Attention Deficit Hyperactivity Disorder (ADHD) is a childhood onset psychiatric disorder that can persist into adulthood in up to 50% of patients. From a clinical point of view, ADHD is characterized by hyperactivity, mood instability, irritability, difficulties in maintaining attention, lack of organization and impulsive behaviours. The presence of other disorders occurring at the the same time is also common, especially mood disorders and substance abuse. It seems that amphetamines could reverse the underlying neurological problems that feature in ADHD, and so improve ADHD symptoms.
We found seven studies, which enrolled 1091 patients. These studies compared amphetamines to placebo and three of them also compared amphetamines with other drugs: guanfacine, modafinil and paroxetine. Three amphetamine derivatives were investigated: dexamphetamine, lisdexamphetamine and mixed amphetamine salts (MAS). Treatment length ranged from two to 20 weeks.
All amphetamines improved ADHD symptoms but overall they did not make people more likely to stay in treatment and were associated with a higher risk of treatment ending early due to adverse events. One type of amphetamine, mixed amphetamine salts, did, however, increase retention in treatment. We found no evidence that higher doses worked better than lower ones. We did not find any difference in effectiveness between immediate-release and sustained-release formulations. Therefore, it appears that short-term treatment with amphetamines reduces ADHD symptoms, but studies assessing the effects of amphetamines for longer periods of time are needed.
Amphetamines improved short-term ADHD symptom severity. MAS also increased retention in treatment. Amphetamines were associated with higher attrition due to adverse events. The short study length and the restrictive inclusion criteria limit the external validity of these findings. Furthermore, the possibility that the results of the included studies were biased was high, which could have led to an overestimation of amphetamine efficacy.
Attention Deficit Hyperactivity Disorder (ADHD) is a childhood onset disorder that can persist into adulthood. Amphetamines are used to treat adult ADHD, but uncertainties persist about their efficacy and safety.
To examine the efficacy and safety of amphetamines for adults with ADHD, as well as the influence of dose, drug type and release formulation type.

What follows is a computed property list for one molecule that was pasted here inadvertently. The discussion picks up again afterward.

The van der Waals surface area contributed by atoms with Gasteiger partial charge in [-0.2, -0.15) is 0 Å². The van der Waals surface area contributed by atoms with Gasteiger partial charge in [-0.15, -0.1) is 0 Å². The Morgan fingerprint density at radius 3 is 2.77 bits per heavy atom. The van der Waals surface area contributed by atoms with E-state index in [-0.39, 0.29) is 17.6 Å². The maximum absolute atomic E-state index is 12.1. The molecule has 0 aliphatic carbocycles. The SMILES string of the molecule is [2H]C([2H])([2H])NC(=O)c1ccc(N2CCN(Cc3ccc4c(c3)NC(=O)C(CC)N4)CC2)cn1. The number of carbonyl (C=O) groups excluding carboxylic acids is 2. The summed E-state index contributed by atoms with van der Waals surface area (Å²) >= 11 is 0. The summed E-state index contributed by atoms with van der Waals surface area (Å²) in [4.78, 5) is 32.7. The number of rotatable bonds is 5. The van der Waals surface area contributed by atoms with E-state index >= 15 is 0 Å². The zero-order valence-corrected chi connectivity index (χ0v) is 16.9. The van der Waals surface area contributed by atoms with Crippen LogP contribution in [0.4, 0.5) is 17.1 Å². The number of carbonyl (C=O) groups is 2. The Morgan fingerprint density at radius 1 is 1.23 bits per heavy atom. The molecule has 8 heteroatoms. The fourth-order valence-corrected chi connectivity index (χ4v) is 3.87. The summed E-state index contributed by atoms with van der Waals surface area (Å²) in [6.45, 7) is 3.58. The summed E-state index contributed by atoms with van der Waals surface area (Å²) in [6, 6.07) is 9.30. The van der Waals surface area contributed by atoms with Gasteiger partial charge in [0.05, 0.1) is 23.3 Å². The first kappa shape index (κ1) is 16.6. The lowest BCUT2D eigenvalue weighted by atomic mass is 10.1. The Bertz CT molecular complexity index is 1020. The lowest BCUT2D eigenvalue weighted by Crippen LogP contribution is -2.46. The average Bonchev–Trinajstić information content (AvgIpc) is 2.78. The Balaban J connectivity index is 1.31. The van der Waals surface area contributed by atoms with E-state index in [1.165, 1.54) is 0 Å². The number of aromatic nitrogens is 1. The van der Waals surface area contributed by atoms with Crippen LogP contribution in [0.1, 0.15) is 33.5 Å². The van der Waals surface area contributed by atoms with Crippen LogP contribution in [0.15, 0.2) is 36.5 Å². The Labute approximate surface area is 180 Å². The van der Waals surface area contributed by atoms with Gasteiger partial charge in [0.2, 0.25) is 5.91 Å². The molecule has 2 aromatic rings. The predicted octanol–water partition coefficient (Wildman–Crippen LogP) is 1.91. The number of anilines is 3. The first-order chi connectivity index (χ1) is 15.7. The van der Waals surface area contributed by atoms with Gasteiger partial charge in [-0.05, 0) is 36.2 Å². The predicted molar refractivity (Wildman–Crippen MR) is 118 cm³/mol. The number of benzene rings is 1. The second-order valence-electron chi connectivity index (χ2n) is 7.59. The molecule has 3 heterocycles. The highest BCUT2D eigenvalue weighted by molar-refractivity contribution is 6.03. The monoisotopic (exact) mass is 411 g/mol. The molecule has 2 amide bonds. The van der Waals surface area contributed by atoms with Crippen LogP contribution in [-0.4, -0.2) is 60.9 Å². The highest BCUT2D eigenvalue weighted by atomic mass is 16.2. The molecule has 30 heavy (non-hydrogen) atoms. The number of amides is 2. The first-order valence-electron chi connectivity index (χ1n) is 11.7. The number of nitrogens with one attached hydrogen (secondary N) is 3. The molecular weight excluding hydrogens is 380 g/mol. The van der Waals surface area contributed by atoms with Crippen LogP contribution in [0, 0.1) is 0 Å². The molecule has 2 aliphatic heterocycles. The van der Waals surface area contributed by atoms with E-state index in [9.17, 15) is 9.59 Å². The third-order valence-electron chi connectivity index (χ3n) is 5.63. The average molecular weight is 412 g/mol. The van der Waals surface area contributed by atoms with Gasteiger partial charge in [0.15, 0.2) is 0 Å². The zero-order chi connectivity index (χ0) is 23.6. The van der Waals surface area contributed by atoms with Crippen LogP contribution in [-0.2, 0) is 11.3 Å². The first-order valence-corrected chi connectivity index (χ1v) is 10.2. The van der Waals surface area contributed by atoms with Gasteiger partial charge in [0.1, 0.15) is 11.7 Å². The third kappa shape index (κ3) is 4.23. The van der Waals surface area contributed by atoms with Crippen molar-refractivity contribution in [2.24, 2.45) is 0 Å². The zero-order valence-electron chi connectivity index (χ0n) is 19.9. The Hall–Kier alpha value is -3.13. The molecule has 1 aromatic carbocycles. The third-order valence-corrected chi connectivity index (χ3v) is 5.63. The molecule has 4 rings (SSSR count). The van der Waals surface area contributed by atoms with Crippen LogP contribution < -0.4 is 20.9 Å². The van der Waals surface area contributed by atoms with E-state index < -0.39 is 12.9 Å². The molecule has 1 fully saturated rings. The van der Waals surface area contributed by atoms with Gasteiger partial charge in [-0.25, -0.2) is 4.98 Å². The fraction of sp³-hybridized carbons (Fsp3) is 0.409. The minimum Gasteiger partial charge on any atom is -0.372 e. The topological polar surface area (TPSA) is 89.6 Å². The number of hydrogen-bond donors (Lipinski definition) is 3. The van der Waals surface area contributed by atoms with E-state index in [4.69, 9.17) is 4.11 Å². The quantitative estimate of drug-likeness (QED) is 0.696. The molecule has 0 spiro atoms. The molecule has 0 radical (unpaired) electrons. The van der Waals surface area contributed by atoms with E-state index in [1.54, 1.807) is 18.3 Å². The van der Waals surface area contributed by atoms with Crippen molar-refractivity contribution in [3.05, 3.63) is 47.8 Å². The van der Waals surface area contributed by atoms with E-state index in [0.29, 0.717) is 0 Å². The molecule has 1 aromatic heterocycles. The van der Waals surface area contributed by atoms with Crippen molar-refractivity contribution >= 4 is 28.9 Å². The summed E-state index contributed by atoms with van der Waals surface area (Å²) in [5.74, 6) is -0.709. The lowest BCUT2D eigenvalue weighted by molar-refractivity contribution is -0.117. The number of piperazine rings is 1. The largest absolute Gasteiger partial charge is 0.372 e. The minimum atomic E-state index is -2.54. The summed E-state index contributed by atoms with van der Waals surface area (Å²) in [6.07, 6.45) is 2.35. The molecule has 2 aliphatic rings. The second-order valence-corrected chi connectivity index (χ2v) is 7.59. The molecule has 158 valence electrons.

We searched CENTRAL, PubMed, EMBASE, CINAHL, PsycINFO, clinicaltrials.gov, UK Clinical Trials Gateway and references obtained from articles and experts in the field. We conducted the electronic searches on 25 February 2010.
Randomized controlled trials comparing the efficacy of amphetamine derivatives against placebo or an active intervention.
Two authors extracted data from each included study. We used the standardized mean difference (SMD) and the risk ratio (RR) to assess continuous and dichotomous outcomes, respectively. We conducted a stratified analysis to determine the influence of moderating variables. We assessed the trials for risk of bias and drew a funnel plot to investigate the possibility of publication bias.
We included seven studies, which enrolled 1091 participants. All studies were placebo-controlled and three included an active comparator: guanfacine, modafinil and paroxetine. Most studies had short-term follow-up, with a mean study length of 8.1 weeks. Amphetamines improved ADHD symptom severity (SMD = -0.72; 95% CI -0.87 to -0.57) but did not improve retention in treatment overall and were associated with increased dropout due to adverse events (RR 3.03; 95% CI 1.52 to 6.05). The three amphetamine derivatives investigated (dextroamphetamine, lisdexamphetamine and mixed amphetamine salts (MAS)) were all efficacious for reducing ADHD symptoms, but MAS also increased retention in treatment. Different doses did not appear associated with differences in efficacy. We investigated immediate and sustained drug release formulations but found no difference between them on any outcome. When amphetamines were compared to other drug interventions, no differences were found. We did not find any study to be at low risk of bias overall, mainly because amphetamines have powerful subjective effects that may reveal the assigned treatment.